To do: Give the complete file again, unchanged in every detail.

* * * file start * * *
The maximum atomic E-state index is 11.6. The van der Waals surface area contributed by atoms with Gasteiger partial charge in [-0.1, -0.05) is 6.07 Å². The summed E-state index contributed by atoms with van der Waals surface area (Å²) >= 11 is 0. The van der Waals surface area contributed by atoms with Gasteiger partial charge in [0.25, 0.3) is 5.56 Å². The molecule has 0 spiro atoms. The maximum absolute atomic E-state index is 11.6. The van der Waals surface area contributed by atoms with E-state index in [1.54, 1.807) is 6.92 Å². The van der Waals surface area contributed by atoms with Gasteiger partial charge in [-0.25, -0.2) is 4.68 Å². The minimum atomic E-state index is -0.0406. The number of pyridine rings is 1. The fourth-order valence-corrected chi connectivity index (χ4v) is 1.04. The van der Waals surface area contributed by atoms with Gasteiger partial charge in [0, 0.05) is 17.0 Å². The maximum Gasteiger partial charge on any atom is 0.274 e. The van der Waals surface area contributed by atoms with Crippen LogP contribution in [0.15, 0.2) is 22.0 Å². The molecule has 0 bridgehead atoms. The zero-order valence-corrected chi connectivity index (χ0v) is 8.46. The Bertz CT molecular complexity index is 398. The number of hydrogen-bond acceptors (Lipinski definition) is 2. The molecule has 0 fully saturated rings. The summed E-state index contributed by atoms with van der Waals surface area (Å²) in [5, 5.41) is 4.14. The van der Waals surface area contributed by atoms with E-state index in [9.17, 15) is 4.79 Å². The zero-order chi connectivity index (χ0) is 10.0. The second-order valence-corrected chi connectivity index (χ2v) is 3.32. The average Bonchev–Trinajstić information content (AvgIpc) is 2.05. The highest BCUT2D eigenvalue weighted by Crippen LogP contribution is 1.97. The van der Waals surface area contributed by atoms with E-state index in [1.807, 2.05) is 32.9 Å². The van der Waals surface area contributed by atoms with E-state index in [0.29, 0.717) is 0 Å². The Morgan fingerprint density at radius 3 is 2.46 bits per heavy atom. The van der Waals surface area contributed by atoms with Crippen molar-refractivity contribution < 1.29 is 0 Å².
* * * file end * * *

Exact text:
The maximum atomic E-state index is 11.6. The van der Waals surface area contributed by atoms with Gasteiger partial charge in [-0.1, -0.05) is 6.07 Å². The summed E-state index contributed by atoms with van der Waals surface area (Å²) >= 11 is 0. The van der Waals surface area contributed by atoms with Gasteiger partial charge in [0.25, 0.3) is 5.56 Å². The molecule has 0 spiro atoms. The maximum absolute atomic E-state index is 11.6. The van der Waals surface area contributed by atoms with E-state index in [1.54, 1.807) is 6.92 Å². The van der Waals surface area contributed by atoms with Gasteiger partial charge in [-0.25, -0.2) is 4.68 Å². The minimum atomic E-state index is -0.0406. The number of pyridine rings is 1. The fourth-order valence-corrected chi connectivity index (χ4v) is 1.04. The van der Waals surface area contributed by atoms with Gasteiger partial charge in [0, 0.05) is 17.0 Å². The maximum Gasteiger partial charge on any atom is 0.274 e. The van der Waals surface area contributed by atoms with Crippen LogP contribution in [0.15, 0.2) is 22.0 Å². The molecule has 0 bridgehead atoms. The zero-order valence-corrected chi connectivity index (χ0v) is 8.46. The Bertz CT molecular complexity index is 398. The number of hydrogen-bond acceptors (Lipinski definition) is 2. The molecule has 0 fully saturated rings. The summed E-state index contributed by atoms with van der Waals surface area (Å²) in [5, 5.41) is 4.14. The van der Waals surface area contributed by atoms with E-state index in [9.17, 15) is 4.79 Å². The zero-order chi connectivity index (χ0) is 10.0. The second-order valence-corrected chi connectivity index (χ2v) is 3.32. The average Bonchev–Trinajstić information content (AvgIpc) is 2.05. The highest BCUT2D eigenvalue weighted by Crippen LogP contribution is 1.97. The van der Waals surface area contributed by atoms with E-state index in [1.807, 2.05) is 32.9 Å². The van der Waals surface area contributed by atoms with E-state index in [0.29, 0.717) is 0 Å². The Morgan fingerprint density at radius 3 is 2.46 bits per heavy atom. The van der Waals surface area contributed by atoms with Crippen molar-refractivity contribution < 1.29 is 0 Å².